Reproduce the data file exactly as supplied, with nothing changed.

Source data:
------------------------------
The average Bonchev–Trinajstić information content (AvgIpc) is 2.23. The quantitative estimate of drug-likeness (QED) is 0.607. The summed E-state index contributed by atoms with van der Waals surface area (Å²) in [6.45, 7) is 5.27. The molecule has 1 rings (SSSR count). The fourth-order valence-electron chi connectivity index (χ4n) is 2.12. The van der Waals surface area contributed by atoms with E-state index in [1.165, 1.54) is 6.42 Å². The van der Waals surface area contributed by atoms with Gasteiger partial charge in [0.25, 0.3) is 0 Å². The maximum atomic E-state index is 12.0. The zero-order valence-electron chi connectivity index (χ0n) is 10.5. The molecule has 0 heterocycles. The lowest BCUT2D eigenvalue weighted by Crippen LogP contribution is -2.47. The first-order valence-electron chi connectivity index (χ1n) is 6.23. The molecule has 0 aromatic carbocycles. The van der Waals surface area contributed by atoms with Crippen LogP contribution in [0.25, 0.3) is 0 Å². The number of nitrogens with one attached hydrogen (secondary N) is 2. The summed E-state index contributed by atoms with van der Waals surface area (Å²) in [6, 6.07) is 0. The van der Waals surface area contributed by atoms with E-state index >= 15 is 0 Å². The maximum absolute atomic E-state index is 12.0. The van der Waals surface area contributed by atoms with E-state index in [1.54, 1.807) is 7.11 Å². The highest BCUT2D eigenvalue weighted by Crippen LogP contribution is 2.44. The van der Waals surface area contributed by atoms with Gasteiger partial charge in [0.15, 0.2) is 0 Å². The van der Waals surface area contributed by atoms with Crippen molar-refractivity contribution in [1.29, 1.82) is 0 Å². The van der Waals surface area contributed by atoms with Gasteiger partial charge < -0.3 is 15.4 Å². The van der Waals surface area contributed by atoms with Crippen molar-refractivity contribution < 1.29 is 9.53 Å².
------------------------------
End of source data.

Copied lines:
The average Bonchev–Trinajstić information content (AvgIpc) is 2.23. The quantitative estimate of drug-likeness (QED) is 0.607. The summed E-state index contributed by atoms with van der Waals surface area (Å²) in [6.45, 7) is 5.27. The molecule has 1 rings (SSSR count). The fourth-order valence-electron chi connectivity index (χ4n) is 2.12. The van der Waals surface area contributed by atoms with E-state index in [1.165, 1.54) is 6.42 Å². The van der Waals surface area contributed by atoms with Gasteiger partial charge in [0.25, 0.3) is 0 Å². The maximum atomic E-state index is 12.0. The zero-order valence-electron chi connectivity index (χ0n) is 10.5. The molecule has 0 heterocycles. The lowest BCUT2D eigenvalue weighted by Crippen LogP contribution is -2.47. The first-order valence-electron chi connectivity index (χ1n) is 6.23. The molecule has 0 aromatic carbocycles. The van der Waals surface area contributed by atoms with Crippen LogP contribution in [0.25, 0.3) is 0 Å². The number of nitrogens with one attached hydrogen (secondary N) is 2. The summed E-state index contributed by atoms with van der Waals surface area (Å²) in [6, 6.07) is 0. The van der Waals surface area contributed by atoms with E-state index >= 15 is 0 Å². The maximum absolute atomic E-state index is 12.0. The van der Waals surface area contributed by atoms with E-state index in [1.54, 1.807) is 7.11 Å². The highest BCUT2D eigenvalue weighted by Crippen LogP contribution is 2.44. The van der Waals surface area contributed by atoms with Gasteiger partial charge in [0.15, 0.2) is 0 Å². The van der Waals surface area contributed by atoms with Crippen molar-refractivity contribution in [1.29, 1.82) is 0 Å². The van der Waals surface area contributed by atoms with Gasteiger partial charge < -0.3 is 15.4 Å². The van der Waals surface area contributed by atoms with Crippen molar-refractivity contribution < 1.29 is 9.53 Å².